buttermilk biscuit crust . . .

by mulberryshoots

pie in the oven

I couldn’t decide whether to call this post “chicken pot pie” or “buttermilk biscuit crust” since both are essential halves of tonight’s supper.

Yesterday, I went to Market Basket (the supermarket chain whose employees went on strike en masse this summer for over two months to reinstate their fired CEO, Arthur T. DeMoulas). I came home with a freshly roasted whole chicken for $4.69! You can’t even buy an uncooked whole bird for that. For supper, G. and I ate the dark meat of the bird along with some corn muffins cut in half, browned in a skillet and a large green salad.

This afternoon, we had chicken sandwiches for lunch from the wings and the rest of the dark meat. Since we’re not white meat eaters (could you tell?) I decided to cook onions, carrots, and cubed chicken breast in a bath of chicken broth until heated through. Then added frozen petite peas. I tasted the stock and it was savory, thickened with a little flour/broth combo that I stirred into the casserole. On the side, I browned half a dozen large button mushrooms in butter, cutting them into large chunks to add at the last minute before putting on the crust and baking the pot pie in the oven.pot pie core

Even though I had a Pillsbury pie crust in the freezer, I had a hankering for fresh buttermilk biscuit topping to put on top of the fresh ingredients in the pot pie. Since there was a fresh bottle of buttermilk in the fridge, I mixed some flour with very cold butter cut into tiny droplets. I used my trusty Wusthof serrated paring knife, cutting a half stick of butter into thin slices, turning it over, cutting more thin slices and then cutting crosswise letting tiny drops of cold butter fall into the flour with a small pinch of Maldon salt into the bowl.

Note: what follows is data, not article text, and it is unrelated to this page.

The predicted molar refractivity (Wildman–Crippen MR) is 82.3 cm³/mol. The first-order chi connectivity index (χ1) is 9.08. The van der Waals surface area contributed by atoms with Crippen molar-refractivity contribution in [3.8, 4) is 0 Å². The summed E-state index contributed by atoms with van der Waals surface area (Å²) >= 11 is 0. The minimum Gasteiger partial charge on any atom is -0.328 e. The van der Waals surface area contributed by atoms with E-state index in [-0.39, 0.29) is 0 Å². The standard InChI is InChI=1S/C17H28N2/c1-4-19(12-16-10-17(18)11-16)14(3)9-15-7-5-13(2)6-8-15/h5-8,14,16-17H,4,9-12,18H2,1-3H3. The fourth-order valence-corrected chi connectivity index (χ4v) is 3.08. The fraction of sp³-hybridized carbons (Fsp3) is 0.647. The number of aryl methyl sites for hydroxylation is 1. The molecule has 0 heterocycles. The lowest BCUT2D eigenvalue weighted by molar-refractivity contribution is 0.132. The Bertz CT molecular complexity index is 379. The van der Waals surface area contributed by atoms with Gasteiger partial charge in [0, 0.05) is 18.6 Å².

I mixed the dry flour/butter mixture with my fingers, rubbing the butter bits into the flour until well mixed. Fluffing it with a fork, I added 2 teaspoons of fresh baking powder. Poured a half cup of cold buttermilk into the flour mixture with some leftover in a glass for me to drink (yum!)

buttermilk biscuit crust rolled outAfter mixing gently with a rubber spatula, I lightly kneaded the dough a few times. Patting it together, I wrapped it in plastic and placed the dough in the fridge until ready to roll out for the top crust of the chicken pot pie.

Another important part of the recipe (learned the hard way) is to heat the chicken filling very gently to make sure it’s bubbling when put into the oven AND that there’s enough broth/gravy for the biscuit crust will absorb. So just to be sure, I made some more stock, added it and allowed it to cook down in the chicken casserole just barely simmering on top of the stove.

About forty-five minutes before supper, I heated the oven to 400 degrees, brought the pot pie in its copper au gratin pot to a bare simmer and rolled out the crust, using the cold dough from the fridge. I added the chunks of mushrooms to the chicken mixture and gently fitted the crust onto the top of the pan. Into the oven it went for about half an hour plus or until the top of the crust became golden brown and the biscuit top cooked through. I made slits in the buttermilk crust to allow steam to escape and put a baking sheet lined in aluminum foil underneath just in case the gravy dripped into the oven.

top placed on chicken

It took a bit of preparation this afternoon, but we can now feel good about eating a piping hot savory chicken pot pie and finishing all of the roasted bird from yesterday. There’s probably enough leftover for our lunch tomorrow!

end pie photojpg